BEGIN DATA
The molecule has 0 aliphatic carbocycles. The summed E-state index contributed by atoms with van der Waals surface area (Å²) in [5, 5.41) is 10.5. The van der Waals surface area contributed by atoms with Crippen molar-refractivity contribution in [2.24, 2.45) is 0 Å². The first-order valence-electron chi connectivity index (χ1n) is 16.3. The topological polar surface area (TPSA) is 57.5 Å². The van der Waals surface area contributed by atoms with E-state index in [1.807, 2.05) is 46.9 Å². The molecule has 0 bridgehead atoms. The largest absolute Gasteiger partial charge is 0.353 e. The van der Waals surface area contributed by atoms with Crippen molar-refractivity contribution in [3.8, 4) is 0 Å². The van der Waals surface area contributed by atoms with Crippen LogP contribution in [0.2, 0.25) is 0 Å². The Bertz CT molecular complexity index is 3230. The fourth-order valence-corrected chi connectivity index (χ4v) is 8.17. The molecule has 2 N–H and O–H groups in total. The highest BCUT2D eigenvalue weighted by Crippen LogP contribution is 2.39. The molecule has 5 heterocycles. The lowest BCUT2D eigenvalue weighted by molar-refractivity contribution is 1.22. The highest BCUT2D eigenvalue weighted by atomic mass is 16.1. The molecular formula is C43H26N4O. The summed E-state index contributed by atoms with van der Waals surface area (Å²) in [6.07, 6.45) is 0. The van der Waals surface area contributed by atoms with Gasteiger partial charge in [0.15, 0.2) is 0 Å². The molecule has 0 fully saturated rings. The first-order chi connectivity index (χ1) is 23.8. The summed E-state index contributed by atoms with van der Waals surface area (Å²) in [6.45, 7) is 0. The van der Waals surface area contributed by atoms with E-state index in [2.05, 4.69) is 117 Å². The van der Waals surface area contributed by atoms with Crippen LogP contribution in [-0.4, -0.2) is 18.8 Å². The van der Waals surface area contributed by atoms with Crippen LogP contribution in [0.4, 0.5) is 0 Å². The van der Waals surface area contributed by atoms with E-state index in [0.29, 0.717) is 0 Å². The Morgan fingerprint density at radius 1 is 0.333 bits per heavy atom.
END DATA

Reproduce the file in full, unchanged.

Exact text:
The molecule has 0 aliphatic carbocycles. The summed E-state index contributed by atoms with van der Waals surface area (Å²) in [5, 5.41) is 10.5. The van der Waals surface area contributed by atoms with Crippen molar-refractivity contribution in [2.24, 2.45) is 0 Å². The first-order valence-electron chi connectivity index (χ1n) is 16.3. The topological polar surface area (TPSA) is 57.5 Å². The van der Waals surface area contributed by atoms with E-state index in [1.807, 2.05) is 46.9 Å². The molecule has 0 bridgehead atoms. The largest absolute Gasteiger partial charge is 0.353 e. The van der Waals surface area contributed by atoms with Crippen molar-refractivity contribution in [3.8, 4) is 0 Å². The van der Waals surface area contributed by atoms with Crippen LogP contribution in [0.2, 0.25) is 0 Å². The Bertz CT molecular complexity index is 3230. The fourth-order valence-corrected chi connectivity index (χ4v) is 8.17. The molecule has 2 N–H and O–H groups in total. The highest BCUT2D eigenvalue weighted by Crippen LogP contribution is 2.39. The molecule has 5 heterocycles. The lowest BCUT2D eigenvalue weighted by molar-refractivity contribution is 1.22. The highest BCUT2D eigenvalue weighted by atomic mass is 16.1. The molecular formula is C43H26N4O. The summed E-state index contributed by atoms with van der Waals surface area (Å²) in [6.07, 6.45) is 0. The van der Waals surface area contributed by atoms with Gasteiger partial charge in [0.15, 0.2) is 0 Å². The molecule has 0 fully saturated rings. The first-order chi connectivity index (χ1) is 23.8. The summed E-state index contributed by atoms with van der Waals surface area (Å²) in [6.45, 7) is 0. The van der Waals surface area contributed by atoms with E-state index in [2.05, 4.69) is 117 Å². The van der Waals surface area contributed by atoms with Crippen LogP contribution in [-0.4, -0.2) is 18.8 Å². The van der Waals surface area contributed by atoms with Crippen LogP contribution in [0.4, 0.5) is 0 Å². The van der Waals surface area contributed by atoms with E-state index in [0.29, 0.717) is 0 Å². The Morgan fingerprint density at radius 1 is 0.333 bits per heavy atom.